I love purchasing food magazines from other countries when I travel. when I was recently over in the USA I may have picked up one or two (or three or four). International food magazines are so different to what we have in Australia and I find this particularly true with American ones. From the way they photography food right through to the recipes.
This is how I discovered the technique of marinating mushrooms in buttermilk. My first thought was why? I became fascinated enough with this process that I had to try it and find out why you would bother for myself.
Of course in the end I couldn’t help myself but take the technique and devise a recipe with my own twist. In the end, as I often am, I was influenced by Japanese ingredients.
Most Japanese ingredients and beer can be easily purchased in Australia. You will find mayonnaise and wasabi paste in the Asian ingredient section of any supermarket, and Japanese beer at your local bottle shop. You may have a harder time finding yuzu and matcha powder, but any Japanese grocery store will stock these items.
For those that aren’t familiar with yuzu juice, is the juice from the fruit of a citrus tree called yuzu. They resemble small grapefruits in appearance and the tart taste is a cross between grapefruit and mandarin orange. If you can’t find yuzu juice, substitute a smaller amount of lemon juice.
I have no real substitute suggestion for matcha powder. But if you are going down the lemon juice route with your mayonnaise, then maybe you could use some smoked sea salt instead?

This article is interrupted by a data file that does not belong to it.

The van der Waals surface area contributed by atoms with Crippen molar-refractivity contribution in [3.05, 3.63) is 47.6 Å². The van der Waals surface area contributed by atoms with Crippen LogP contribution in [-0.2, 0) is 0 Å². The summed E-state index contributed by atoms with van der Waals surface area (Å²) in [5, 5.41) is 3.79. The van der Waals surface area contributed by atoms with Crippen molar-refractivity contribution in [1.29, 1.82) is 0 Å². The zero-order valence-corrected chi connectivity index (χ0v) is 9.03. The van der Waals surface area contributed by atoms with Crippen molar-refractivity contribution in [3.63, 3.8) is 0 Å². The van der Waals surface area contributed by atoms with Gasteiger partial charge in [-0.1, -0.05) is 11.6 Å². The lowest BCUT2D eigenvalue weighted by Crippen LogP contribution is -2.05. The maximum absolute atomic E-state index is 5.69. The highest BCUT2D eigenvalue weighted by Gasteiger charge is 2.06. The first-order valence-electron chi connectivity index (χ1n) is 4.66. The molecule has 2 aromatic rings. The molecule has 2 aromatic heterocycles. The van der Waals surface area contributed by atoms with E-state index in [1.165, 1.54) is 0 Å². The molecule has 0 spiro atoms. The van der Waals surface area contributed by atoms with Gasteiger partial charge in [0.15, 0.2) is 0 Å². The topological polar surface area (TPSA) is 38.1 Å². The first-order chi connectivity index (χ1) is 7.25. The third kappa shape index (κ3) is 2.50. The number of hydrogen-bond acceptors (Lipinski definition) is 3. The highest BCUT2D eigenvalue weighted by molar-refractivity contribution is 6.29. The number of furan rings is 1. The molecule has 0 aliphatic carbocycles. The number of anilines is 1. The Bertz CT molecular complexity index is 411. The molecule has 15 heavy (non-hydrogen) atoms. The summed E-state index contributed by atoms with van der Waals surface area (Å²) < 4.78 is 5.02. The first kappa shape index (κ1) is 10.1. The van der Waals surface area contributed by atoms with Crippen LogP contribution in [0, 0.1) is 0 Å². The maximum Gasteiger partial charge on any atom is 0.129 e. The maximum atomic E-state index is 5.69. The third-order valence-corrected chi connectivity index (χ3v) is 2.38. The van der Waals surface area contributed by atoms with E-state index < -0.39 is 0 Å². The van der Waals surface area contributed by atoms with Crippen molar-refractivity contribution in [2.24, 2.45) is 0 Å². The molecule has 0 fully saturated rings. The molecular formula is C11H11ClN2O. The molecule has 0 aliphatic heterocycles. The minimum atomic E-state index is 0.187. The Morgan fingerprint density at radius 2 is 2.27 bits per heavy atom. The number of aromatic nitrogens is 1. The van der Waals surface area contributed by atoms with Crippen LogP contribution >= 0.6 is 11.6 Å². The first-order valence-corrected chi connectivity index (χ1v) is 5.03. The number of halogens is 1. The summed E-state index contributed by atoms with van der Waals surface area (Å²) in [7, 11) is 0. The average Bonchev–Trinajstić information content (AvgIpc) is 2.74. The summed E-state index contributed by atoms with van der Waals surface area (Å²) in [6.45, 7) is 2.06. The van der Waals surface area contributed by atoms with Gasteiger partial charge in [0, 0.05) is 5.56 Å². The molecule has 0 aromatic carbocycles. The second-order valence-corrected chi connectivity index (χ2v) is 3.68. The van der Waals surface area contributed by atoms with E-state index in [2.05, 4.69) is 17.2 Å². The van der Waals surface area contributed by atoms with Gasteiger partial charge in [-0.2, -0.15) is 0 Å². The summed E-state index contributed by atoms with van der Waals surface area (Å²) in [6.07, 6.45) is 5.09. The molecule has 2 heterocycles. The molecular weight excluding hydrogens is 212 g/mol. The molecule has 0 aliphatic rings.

- 4 large Swiss brown/portobello mushrooms
- 600ml buttermilk
- 1 ½ cups plain flour
- 1 egg
- 1 cup Japanese beer
- oil for frying (4-6 cups)
- Green Tea Salt
- 3 tablepsoons sea salt flakes
- 1 teaspoon green tea powder (matcha powder)*
- Yuzu Wasabi Mayonnaise
- ½ cup Japanese mayonnaise
- 1 teaspoon wasabi paste
- 3 teaspoons yuzu juice*
- Prepare your mushrooms by removing the stems and then scraping out the brown gills. Cut mushrooms into 1.5cm thick slices. Lay them in a large dish with sides. Then cover them with the buttermilk. Marinate in the fridge for a couple of hours (minimum one hour).
- While the mushrooms are marinating prepare green tea salt and yuzu mayonnaise.
- For the green tea salt, mix salt and matcha powder in a small bowl. Crush the sea salt flakes slightly either by using a spoon or pestle, but don’t over do it, you still want to keep some the flakes for texture.
- To prepare the mayonnaise mix the Japanese mayonnaise, wasabi paste and yuzu juice in a small bowl until completely combined.
- Once the mushrooms have marinated in the buttermilk for a few hours, remove from the fridge and prepare your batter.
- In a large bowl mix flour, egg and beer.
- Heat oil in a deep fryer or large pot to 180 degrees C (350 deg F).
- Coat mushroom slices in batter, they don’t have to be perfectly coated. Place a few in the fryer at a time (don’t over crowd them) and fry until they are golden brown. Remove and drain on kitchen towel.
- Repeat until all mushroom slices are fried. Serve immediately with mayonnaise and salt.
- * yuzu juice and matcha powder can be found at all Japanese grocery stores.
I have to say these are the tastiest deep fried mushrooms I have ever eaten. The recipe has become a family favourite. Due to the deep frying aspect, they won’t be a frequent family favourite I must admit, but will happily pull it out once in a while for a special treat.
Then again with all the healthy properties for mushrooms, is the unhealthy deep frying aspect of this recipe cancelled out?
I will definitely be having a go at making a healthier oven baked version in the future.